Since Tab Benoit first appeared on the music scene in the late ’80s, he’s been delivering brilliant tunes with a level of ease that would make most musicians blush. With a dedicated following and an impressive style of playing, Benoit is one of those artists that inspires young musicians to pick up their first instrument and set their sights on greatness.


Clutch are basically the answer to the age-old question, “What if we mashed up blues and heavy metal?” Forming in 1991, the group have released a dozen studio albums to date, and managed to amass an amazingly dedicated fanbase.

Mixing in elements of heavy metal, punk rock, funk, and blues, Clutch are a music nerd’s worst nightmare, but the music-lover’s best friend. With powerful songs that defy categorisation, there’s no doubting that the spirit of blues rock is alive and well thanks to groups such as this.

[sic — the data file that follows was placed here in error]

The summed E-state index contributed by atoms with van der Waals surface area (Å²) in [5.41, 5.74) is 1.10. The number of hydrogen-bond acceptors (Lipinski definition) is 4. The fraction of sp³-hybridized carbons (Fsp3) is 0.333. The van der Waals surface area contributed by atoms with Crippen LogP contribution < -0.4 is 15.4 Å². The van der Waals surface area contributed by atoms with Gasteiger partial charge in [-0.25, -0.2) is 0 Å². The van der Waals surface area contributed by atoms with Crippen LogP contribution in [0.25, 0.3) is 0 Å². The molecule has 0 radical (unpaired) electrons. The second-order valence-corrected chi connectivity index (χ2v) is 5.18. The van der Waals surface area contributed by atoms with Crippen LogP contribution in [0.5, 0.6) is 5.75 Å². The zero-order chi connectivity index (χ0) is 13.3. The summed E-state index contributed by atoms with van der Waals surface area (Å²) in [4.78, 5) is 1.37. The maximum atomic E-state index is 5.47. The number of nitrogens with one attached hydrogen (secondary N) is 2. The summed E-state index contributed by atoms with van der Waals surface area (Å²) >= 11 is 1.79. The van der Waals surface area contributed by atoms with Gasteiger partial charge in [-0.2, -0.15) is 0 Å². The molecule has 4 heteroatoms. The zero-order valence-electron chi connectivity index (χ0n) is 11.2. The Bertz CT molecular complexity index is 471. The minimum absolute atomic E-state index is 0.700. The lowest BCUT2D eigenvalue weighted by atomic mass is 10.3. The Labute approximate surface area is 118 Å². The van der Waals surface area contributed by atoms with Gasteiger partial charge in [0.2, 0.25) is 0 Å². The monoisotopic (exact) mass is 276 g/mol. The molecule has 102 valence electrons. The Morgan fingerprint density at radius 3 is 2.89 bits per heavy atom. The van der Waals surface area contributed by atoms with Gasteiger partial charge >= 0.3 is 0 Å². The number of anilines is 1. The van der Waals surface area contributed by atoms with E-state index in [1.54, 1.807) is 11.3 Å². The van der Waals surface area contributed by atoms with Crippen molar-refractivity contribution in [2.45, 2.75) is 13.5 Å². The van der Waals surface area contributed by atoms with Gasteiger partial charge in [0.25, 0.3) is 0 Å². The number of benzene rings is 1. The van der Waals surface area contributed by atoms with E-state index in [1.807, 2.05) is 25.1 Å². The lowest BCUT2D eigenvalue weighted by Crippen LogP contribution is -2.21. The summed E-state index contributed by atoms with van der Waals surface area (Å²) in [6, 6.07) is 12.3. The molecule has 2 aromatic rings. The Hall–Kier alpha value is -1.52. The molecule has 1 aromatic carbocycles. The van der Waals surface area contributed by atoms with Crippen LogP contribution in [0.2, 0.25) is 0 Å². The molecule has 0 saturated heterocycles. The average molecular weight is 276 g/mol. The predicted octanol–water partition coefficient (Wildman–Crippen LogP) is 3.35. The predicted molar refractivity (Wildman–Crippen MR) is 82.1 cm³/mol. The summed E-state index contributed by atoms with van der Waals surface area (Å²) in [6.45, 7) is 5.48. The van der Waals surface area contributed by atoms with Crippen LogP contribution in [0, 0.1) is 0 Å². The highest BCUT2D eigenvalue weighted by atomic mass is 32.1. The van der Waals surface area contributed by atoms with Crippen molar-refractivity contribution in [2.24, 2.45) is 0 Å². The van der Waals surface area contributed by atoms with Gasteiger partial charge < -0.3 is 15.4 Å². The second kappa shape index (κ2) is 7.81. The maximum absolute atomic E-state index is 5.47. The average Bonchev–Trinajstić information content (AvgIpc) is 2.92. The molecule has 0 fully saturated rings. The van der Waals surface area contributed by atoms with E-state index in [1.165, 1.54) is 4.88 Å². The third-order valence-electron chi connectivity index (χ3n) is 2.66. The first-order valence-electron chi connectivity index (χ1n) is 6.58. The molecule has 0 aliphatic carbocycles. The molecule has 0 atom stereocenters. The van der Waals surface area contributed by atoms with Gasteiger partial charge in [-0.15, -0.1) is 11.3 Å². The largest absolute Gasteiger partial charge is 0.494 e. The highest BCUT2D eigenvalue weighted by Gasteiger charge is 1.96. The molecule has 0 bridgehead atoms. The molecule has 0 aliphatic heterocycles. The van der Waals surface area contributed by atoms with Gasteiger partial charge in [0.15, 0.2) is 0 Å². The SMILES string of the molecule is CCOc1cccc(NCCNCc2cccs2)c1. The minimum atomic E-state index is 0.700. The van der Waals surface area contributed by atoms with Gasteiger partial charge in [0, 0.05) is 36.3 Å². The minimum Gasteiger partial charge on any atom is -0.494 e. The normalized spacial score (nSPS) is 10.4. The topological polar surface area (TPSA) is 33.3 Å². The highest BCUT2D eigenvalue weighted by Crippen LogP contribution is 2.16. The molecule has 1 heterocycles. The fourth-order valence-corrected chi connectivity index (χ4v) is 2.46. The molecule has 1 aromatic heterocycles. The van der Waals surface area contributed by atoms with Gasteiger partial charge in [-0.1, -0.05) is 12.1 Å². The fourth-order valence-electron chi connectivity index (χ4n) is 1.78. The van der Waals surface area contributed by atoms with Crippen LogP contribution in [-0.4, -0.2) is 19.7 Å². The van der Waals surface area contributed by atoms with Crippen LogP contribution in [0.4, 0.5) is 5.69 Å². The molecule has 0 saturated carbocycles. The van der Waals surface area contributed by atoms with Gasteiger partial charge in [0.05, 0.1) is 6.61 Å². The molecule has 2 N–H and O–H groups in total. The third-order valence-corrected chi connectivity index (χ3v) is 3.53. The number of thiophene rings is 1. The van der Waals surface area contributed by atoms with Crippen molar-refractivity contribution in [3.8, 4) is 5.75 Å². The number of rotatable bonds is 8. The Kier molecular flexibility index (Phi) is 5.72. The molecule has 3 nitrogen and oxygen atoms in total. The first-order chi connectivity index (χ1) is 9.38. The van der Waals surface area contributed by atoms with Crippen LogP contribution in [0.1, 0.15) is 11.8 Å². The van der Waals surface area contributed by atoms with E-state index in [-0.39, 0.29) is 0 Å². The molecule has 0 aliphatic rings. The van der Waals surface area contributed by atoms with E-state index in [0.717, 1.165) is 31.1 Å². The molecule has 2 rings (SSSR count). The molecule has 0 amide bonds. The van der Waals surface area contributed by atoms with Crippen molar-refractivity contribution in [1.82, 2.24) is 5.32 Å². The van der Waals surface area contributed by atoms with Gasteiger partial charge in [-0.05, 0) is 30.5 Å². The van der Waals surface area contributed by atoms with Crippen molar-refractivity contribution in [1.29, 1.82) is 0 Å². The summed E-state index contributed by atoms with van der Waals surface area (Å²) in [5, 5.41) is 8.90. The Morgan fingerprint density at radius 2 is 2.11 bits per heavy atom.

Marcia Ball

When music fans think of blues, they rarely give a second thought to the piano, one of the most important instruments in sub-genres like boogie-woogie and rockabilly. However, artists like Marcia Ball are ensuring that diehard fans won’t forget the piano any time soon.

Having kicked off her career in the ’70s, Ball has been delivering brilliant tunes for decades now. With a voice perfectly suited for the genre, her piano playing takes influence from Texas and Louisiana styles of performing, and has managed to see her become one of the genre’s most vital artists.